Nicol Grahame - "no more gallant or braver gentleman ever gave his life"

Nicol Grahame was born on 3rd July 1835 (not 1833), most likely at "Graham's Castle" at Ardrossan in Ayrshire. (scroll down on this other web page to see a small picture). The building is now the Civic Centre, municipal offices called "Castle Craigs".

The source for Nicol's birth is the Old Parish Registers (OPR) on (The same details are also recorded in the IGI.)

Nicol Grahame fought in the Crimean War, including taking part in the storming of the Redan at Sebastopol right at the end of the war.

On his return from the Crimea he was presented with a sword by the grateful people of Irvine, where he had attended the local school (Irvine Academy).

He was killed in the Indian Mutiny (see the online medal roll) while leading a company of men from the 90th Light Infantry at Alum Bagh, as they fought their way to relieve the besieged Residency at Lucknow. He was just 24.

Sir Garnet Wolseley - a contemporary officer of the 90th, and later a respected Field Marshal - never forgot Nicol Grahame's bravery. Nearly forty years after Nicol's death, in November 1894, Field-Marshal Lord Wolseley recorded in the pages of the "United Services Magazine":
"No more gallant or braver gentleman ever gave his life for England than young Nicol Grahame, my comrade in the 90th Light Infantry."

Nicol's parents

Mother - Mary Jane LOVE, heiress and only child of Daniel LOVE, an Ayrshire sugar merchant.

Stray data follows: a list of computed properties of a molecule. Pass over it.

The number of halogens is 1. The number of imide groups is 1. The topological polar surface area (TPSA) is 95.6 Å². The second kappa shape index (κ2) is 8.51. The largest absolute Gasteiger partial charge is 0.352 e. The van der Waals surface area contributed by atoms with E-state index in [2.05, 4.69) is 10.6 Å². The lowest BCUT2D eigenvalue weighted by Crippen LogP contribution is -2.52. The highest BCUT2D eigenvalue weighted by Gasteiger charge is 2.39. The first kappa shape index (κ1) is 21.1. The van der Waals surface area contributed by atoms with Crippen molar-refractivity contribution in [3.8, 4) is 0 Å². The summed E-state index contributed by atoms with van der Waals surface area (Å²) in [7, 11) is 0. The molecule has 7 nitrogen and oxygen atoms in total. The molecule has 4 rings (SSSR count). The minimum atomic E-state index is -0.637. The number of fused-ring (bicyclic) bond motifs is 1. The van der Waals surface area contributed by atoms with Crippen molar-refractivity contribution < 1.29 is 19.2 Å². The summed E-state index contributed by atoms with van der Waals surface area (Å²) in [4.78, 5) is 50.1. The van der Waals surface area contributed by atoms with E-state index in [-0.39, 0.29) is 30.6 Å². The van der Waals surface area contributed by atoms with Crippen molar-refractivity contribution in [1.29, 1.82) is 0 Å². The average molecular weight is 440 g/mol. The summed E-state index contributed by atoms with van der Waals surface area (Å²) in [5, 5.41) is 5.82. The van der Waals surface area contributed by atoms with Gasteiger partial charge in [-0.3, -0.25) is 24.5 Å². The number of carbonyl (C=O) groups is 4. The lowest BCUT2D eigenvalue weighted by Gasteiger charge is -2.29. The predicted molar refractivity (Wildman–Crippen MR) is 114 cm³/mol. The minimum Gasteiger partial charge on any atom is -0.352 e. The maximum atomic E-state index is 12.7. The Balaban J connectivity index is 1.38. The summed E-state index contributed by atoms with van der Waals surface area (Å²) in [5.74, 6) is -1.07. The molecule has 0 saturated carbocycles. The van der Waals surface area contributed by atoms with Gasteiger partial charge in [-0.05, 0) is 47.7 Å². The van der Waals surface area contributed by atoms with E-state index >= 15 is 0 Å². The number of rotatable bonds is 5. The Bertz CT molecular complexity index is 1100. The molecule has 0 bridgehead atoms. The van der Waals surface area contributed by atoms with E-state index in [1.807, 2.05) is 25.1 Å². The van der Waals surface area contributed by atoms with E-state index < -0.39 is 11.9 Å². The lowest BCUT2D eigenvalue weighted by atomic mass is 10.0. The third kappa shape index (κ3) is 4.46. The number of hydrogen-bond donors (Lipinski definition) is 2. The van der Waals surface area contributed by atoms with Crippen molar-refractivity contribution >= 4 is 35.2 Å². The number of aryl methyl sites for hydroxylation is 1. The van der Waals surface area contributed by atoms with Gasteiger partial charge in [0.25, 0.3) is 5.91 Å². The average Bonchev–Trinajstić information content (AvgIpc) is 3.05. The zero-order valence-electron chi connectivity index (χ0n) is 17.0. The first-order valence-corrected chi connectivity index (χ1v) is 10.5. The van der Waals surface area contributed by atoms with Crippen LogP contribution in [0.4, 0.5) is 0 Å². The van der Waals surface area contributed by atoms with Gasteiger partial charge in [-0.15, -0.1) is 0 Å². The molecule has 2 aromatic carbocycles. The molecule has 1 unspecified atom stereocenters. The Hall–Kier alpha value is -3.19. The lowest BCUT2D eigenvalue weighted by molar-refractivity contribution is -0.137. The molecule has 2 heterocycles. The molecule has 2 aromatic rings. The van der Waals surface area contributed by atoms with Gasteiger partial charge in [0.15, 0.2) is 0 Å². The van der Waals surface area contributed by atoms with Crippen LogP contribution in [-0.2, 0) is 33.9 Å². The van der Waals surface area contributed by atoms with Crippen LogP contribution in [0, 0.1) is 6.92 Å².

Father - Major Duncan GRAHAME of the 6th Regiment was about 57 when Nicol was born and had married late after service in the Army. He was apparently with British General Sir John Moore* when he was fatally wounded at the siege of La Coru�a. And family legend has it that Duncan picked up the set of surgeon's implements used unsuccessfully on the dying General (and then abandoned in the subsequent escape from La Coru�a by the British Army), and that the equipment remained in the family for many years subsequently. As the British successfully evacuated La Coru�a, Duncan locked the "back door" of the fortress, and kept the key too!

The family lived in Ardrossan, Ayrshire, at Castlecraigs (rebuilt by Major Duncan Grahame), and also it seems they had one of the Grahame family houses at Glenny above the Lake of Menteith (Nether Glenny, or Over Glenny etc.).

  • Transcription of Nicol's letters - many of them unpublished!
  • Email if you need to contact me.

    *General Sir John Moore: British soldier, born 1761 in Glasgow. From 1794 he served in many countries in Europe and in the West Indies, but is remembered for his command of the English army in Spain (1808-9), where he was forced to retreat to La Coru�a. There he defeated a French attack, but was mortally wounded (as recounted in the poem by Charles Wolfe).

    Acknowledgement: my special thanks to Tom Burnell for contacting me in January 2003 when he came across of one of Nicol's "lost" letters.

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